- Model Space: The space in which an object (or set of objects) is defined.
- Virtual World Space: The space in which a scene comprising a collection of objects and light sources may be constructed. Each object may be injected into virtual world space with a transformation that achieves any desired combination of rotation, translation and scaling of the object. In older terminology, virtual world space has often been referred to simply as “world space”.
- Camera Space: A space defined by a transformation T
^{VC }from virtual world space. The transformation T^{VC }may achieve a combination of translation, rotation, and scaling. The translation and rotation account for the current position and orientation of a virtual camera in the virtual world space. The coordinate axes of camera space are rigidly bound to the virtual camera. In OpenGL, camera space is referred to as “eye space”. - Clipping Space: A space defined by a transform T
^{CX }from camera space before any perspective division by the W coordinate, and is used as an optimization in some clipping algorithms. In clipping space, the sides of the perspective-projection view volume may occur on the bounding planes X=±W, Y=±W, Z=0 and Z=−W. Clipping space is not mandated by the abstract rendering pipeline disclosed herein, and is defined here as a convenience for hardware implementations that choose to employ it. - Image Plate Space: A two-dimensional space with a normalized extent from −1 to 1 in each dimension, created after perspective division by the W coordinate of clipping space, but before any scaling and offsetting to convert coordinates into render pixel space).
- Pixel Plate Space: A two-dimensional space created after perspective division by the W coordinate of camera space, but before any scaling and offsetting to convert coordinates into render pixel space.
- Render Pixel Space: A space defined by a transform T
^{IR }from image plate space (or a transform T^{JR }from pixel plate space). The transform T^{IR }(or T^{JR})scales and offsets points from image plate space (or pixel plate space) to the native space of the rendered samples. SeeFIGS. 7 and 8 . - Video Pixel Space: According to the abstract rendering pipeline defined herein, a filtering engine generates virtual pixel positions in render pixel space (e.g., as suggested by the plus markers of
FIG. 8 ), and may compute a video pixel at each of the virtual pixel positions by filtering samples in the neighborhood of the virtual pixel position. The horizontal displacement Δx and vertical displacement Δy between virtual pixel positions are dynamically programmable values. Thus, the array of virtual pixel positions is independent of the array of render pixels. The term “video pixel space” is used herein to refer to the space of the video pixels. - Texture Vertex Space: The space of the texture coordinates attached to vertices. Texture vertex space is related to texture image space by the currently active texture transform. (Effectively, every individual geometry object defines its own transform from texture vertex space to model space, by the association of the position, texture coordinates, and possibly texture coordinate derivatives with all the vertices that define the individual geometry object.)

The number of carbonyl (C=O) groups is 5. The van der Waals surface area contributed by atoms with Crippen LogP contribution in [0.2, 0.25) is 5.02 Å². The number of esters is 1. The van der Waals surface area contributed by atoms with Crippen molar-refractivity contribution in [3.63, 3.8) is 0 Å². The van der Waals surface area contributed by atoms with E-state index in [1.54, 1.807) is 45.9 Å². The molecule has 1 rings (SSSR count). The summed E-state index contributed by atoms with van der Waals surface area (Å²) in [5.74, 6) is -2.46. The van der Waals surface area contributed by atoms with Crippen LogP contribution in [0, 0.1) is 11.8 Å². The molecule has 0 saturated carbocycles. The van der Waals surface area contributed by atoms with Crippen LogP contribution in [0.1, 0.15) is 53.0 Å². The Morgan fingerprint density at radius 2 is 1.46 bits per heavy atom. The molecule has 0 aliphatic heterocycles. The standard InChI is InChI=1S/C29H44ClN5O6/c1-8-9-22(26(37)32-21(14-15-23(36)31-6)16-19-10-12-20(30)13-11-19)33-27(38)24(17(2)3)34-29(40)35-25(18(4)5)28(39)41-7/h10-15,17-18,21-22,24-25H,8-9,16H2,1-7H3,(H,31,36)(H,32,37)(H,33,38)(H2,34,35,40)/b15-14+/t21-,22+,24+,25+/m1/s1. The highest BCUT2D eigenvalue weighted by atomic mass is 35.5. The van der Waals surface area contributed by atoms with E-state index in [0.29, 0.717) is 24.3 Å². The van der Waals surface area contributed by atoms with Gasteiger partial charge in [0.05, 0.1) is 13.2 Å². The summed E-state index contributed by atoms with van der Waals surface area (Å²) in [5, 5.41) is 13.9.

- Texture Image Space: This is a space defined by the currently active texture transform. It is the native space of texture map images.
- Light Source Space: A space defined by a given light source.
Abstract Rendering Pipeline
Vertex data packets may be accessed from a vertex buffer In step In step In step In step As used herein the term “tessellate” is meant to be a broad descriptive term for any process (or set of processes) that operates on a geometric primitive to generate micropolygons. Tessellation may include a triangle fragmentation process that divides a triangle into four subtriangles by injecting three new vertices, i.e, one new vertex at the midpoint of each edge of the triangle as suggested by Tessellation may also include a quadrilateral fragmentation process that fragments a quadrilateral into four subquadrilaterals by dividing along the two bisectors that each extend from the midpoint of an edge to the midpoint of the opposite edge as illustrated in In some embodiments, tessellation may include algorithms that divide one type of primitive into components of another type. For example, as illustrated in In some embodiments, tessellation may involve the fragmentation of primitives into micropolygons based on an array of render pixels as suggested by The tessellation process may compute edge-trimming information for each render pixel that intersects a primitive P. The edge-trimming information for a given render pixel may include a specification of that portion of each edge (of the primitive P) that intersects the render pixel. For example, in one embodiment, the edge-trimming information includes a specification of the following data for each edge of the primitive P that intersects the render pixel: -
- (a) points at which the edge intersects the boundary of the render pixel and
- (b) any endpoints of the edge which reside interior to the render pixel.
For a given edge of the primitive P that intersects the render pixel, the edge-trimming information may also include: - a bit B
_{1 }indicating which side of the edge contains the interior of the primitive P; - a bit B
_{2 }indicating whether the primitive P owns the edge (where ownership indicates that a sample position falling on the edge E is be counted as belonging to the primitive for the sake of sample-fill processing. Furthermore, for a vertex of an edge that lies within (or on the boundary of) the render pixels, the edge-trimming information may include: - a bit B